From a FDA label if I want a sugar number a beverage sample would go to a lab which would run Fellings reducing sugars, or possibly HPLC,,,, and if it is an existing crop USDA handbook 8 was good enough.
Your bone dry 11% ABV should have 1 to 1.5% sugar with the lab test which the average Saccharomyces can not metabolize ,,, and in the scheme of things you might not metabolize either, ,,, so yup the world of chemical make up is complicated
If I understand you correctly, the SG value that represents "no sugar" will vary for different kinds of juices/wine types, even when ABV is kept constant. This means that "other stuff" also have an appreciable effect on measured SG and that my initial assumption was incorrect.

Following your logic, to be able to measure the sugar concentration in a wine with a hydrometer, we'd need to know what the "no sugar SG" is for that particular type of wine. I'm sure that the fact that we use different ratios of fruit mass per volume unit further complicates this issue.
 

Rappatuz

Member
Joined
Jan 31, 2019
Messages
73
Reaction score
20
Your original post was calculating residual sugar. To this I ask why?
Great info!

If there was a practical way to measure/calculate total sugar concentrations in wines, then I could include that information on labels. It would also be interesting to compare sugar concentrations of different wines I make.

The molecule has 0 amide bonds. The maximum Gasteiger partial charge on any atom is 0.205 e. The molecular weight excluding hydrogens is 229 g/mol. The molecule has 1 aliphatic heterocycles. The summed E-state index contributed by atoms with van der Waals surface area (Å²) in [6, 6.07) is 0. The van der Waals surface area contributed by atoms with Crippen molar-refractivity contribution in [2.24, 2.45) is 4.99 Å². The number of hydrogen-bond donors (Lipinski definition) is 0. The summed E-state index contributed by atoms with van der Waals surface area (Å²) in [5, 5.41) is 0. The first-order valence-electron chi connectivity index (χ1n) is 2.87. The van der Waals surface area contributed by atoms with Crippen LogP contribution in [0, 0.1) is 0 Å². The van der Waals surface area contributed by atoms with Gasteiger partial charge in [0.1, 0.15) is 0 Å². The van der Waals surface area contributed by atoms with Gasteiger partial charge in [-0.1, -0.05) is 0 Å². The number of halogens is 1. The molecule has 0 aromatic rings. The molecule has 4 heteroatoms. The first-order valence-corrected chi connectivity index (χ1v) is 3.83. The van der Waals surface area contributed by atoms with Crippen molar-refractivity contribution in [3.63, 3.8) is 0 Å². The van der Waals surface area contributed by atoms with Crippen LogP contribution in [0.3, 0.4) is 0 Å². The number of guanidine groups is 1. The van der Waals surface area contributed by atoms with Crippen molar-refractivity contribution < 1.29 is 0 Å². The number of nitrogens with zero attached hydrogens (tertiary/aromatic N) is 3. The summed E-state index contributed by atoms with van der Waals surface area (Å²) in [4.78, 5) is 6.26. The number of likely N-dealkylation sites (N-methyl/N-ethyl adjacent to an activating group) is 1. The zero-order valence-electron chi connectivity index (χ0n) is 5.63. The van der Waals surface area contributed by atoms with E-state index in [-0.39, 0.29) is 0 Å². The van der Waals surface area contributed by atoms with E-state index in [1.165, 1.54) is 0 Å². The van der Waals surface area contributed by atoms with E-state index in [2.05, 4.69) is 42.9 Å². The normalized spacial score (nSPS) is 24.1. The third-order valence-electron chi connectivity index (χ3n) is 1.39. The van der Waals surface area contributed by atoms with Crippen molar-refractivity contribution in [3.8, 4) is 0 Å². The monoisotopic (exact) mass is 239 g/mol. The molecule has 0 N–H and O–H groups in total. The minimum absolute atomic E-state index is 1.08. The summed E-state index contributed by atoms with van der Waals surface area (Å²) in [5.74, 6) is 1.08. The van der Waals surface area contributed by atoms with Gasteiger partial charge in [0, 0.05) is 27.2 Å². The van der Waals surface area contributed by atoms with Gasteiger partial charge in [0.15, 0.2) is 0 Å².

Taste isn't only affected by the back sweetened sugar amount - residual sugar may also contribute to the taste.
 

Rice_Guy

Senior Member
Joined
Jan 29, 2014
Messages
1,709
Reaction score
1,452
Location
Food Industry - - Retired
yes there are several chemicals that contribute to sweet ,,,,,, i doubt that 1% residual sugar has much flavor impact

label info,,, why?,,, we are working in industry to simply get folks to look at the calorie density of foods when they eat and folks since the 1930 have been exposed to the concept of calories per gram. :slp oh of course you could use the label to educate folks about the food pyramid.
 

winemaker81

wine dabbler
WMT Supporter
Joined
Nov 5, 2006
Messages
1,552
Reaction score
2,184
Location
Raleigh, NC, USA
i doubt that 1% residual sugar has much flavor impact
I backsweeten very lightly. 1% sugar makes a tremendous difference in flavor.

label info,,, why?
Because I want it. Seriously. I'm not concerned about nutrition. I want to put the residual sugar on my label because I want it there. No one is going to not drink the wine because of the percentage sugar.

Don't take this negatively, as it's not meant that way. You are in the food industry and it colors how you view things. Those of us not in the industry may look at things very differently.
 

Latest posts

Top